What You Didn’t Know About Your VPN

In 2017, 93% of US viewers reported using a VPN to watch shows in another country. This goes to show how popular VPN use has become, but many don’t know very much about how this technology works. While it may not be so important for simply streaming shows from abroad, understanding VPNs better can help you use them more safely. As VPN services improve, hackers and censors get better at counteracting them. So, it’s important to keep up with developments in VPN technology, and to know the specifics of the service you’re using. For instance, you should know what kind of encryption and what encryption strength you want when deciding between VPN services.

Different Encryption Strengths

Not all VPNs carry the same strength of encryption. One big difference to look out for is which type of encryption your VPN service uses. Point-to-Point Tunneling Protocol or PPTP is the encryption protocol used by the first commercial VPNs and is the most popular version available today. It has the advantage of faster connection speeds but isn’t as secure as other protocols like IPSec and OpenVPN, which use transport layer security to give you even more protection. If you want to get even deeper in the weeds, you can look at the cryptographic function and bit length being used. Encryption keys with a longer bit length are more secure, but again, they’ll cut down on speed pretty quickly, so it’s a tradeoff to consider.

VPN Passthough

If you have an older router, you might need to enable VPN passthrough for your VPN to work. VPN passthrough is a router feature that counteracts the efforts of your router to collect all devices into a single IP address. This is called “network address translation” or NAT. It works similarly to a firewall and will block data sent through your VPN.

Most new routers, though, come with passthrough enabled already and all you need to do is go through the steps to set up the VPN on your router. Older routers, however, might require extra steps to enable VPN passthrough. You also might need to perform these steps if your VPN uses the OpenVPN protocol. This more advanced protocol can still cause problems for even relatively new routers and takes a little more to use well than less advanced protocols.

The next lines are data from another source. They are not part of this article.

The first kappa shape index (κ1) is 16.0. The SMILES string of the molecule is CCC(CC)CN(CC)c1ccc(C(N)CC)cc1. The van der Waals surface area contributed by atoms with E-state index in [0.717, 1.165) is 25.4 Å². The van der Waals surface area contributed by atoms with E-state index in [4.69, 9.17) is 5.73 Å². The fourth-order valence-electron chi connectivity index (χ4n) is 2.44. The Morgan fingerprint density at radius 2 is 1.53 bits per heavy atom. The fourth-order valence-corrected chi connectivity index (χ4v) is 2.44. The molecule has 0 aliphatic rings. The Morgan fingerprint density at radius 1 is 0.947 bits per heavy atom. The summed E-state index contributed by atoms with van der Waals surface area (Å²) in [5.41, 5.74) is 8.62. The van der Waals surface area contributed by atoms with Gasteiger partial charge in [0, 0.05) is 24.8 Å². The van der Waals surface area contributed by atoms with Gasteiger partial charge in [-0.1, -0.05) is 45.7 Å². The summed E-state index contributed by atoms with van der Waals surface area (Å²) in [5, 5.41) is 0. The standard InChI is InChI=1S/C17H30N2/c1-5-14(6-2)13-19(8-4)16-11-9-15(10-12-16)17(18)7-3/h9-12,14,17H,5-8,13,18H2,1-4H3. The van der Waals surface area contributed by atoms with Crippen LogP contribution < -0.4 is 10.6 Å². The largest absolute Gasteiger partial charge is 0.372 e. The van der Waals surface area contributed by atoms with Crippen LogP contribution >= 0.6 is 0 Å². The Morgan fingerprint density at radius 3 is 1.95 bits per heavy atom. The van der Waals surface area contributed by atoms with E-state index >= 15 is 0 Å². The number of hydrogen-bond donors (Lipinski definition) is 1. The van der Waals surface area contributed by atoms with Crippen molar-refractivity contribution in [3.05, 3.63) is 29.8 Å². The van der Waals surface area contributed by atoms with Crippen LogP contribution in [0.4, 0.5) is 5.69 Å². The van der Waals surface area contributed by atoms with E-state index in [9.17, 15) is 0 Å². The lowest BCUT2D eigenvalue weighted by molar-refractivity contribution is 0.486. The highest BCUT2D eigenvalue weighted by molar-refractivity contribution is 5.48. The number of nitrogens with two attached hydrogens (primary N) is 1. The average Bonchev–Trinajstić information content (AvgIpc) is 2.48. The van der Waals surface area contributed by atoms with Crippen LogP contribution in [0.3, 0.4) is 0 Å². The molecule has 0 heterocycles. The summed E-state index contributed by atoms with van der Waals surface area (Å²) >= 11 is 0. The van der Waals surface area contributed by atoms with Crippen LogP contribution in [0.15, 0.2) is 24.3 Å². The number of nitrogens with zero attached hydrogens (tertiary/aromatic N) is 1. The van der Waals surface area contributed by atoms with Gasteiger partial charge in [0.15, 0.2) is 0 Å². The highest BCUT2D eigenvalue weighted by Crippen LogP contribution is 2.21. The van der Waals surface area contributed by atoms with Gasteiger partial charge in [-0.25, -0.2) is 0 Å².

Server Placement Matters

Finally, you’ll want to think about where your VPN’s servers are located. There are a few reasons for this. First, if you’re trying to, for instance, access your US Netflix account from outside the country, you’ll want a VPN with servers based in the US so that you can access it. Similarly, if your concern is security or censorship, you’ll want to look for servers based in countries with more privacy-friendly laws on data seizure and the like.

Just because your data is safe traveling to and from the server doesn’t mean it’s safe from being seized there. For the most security possible, you can even avoid countries that are part of the Five Eyes agreement (Australia, Canada, the UK, the US, and New Zealand) for surveillance and data sharing, but again, you should weigh all of this against your actual security needs. In the end, you probably won’t need to use all of this information when choosing a reasonable VPN for everyday use, but it certainly doesn’t hurt to know.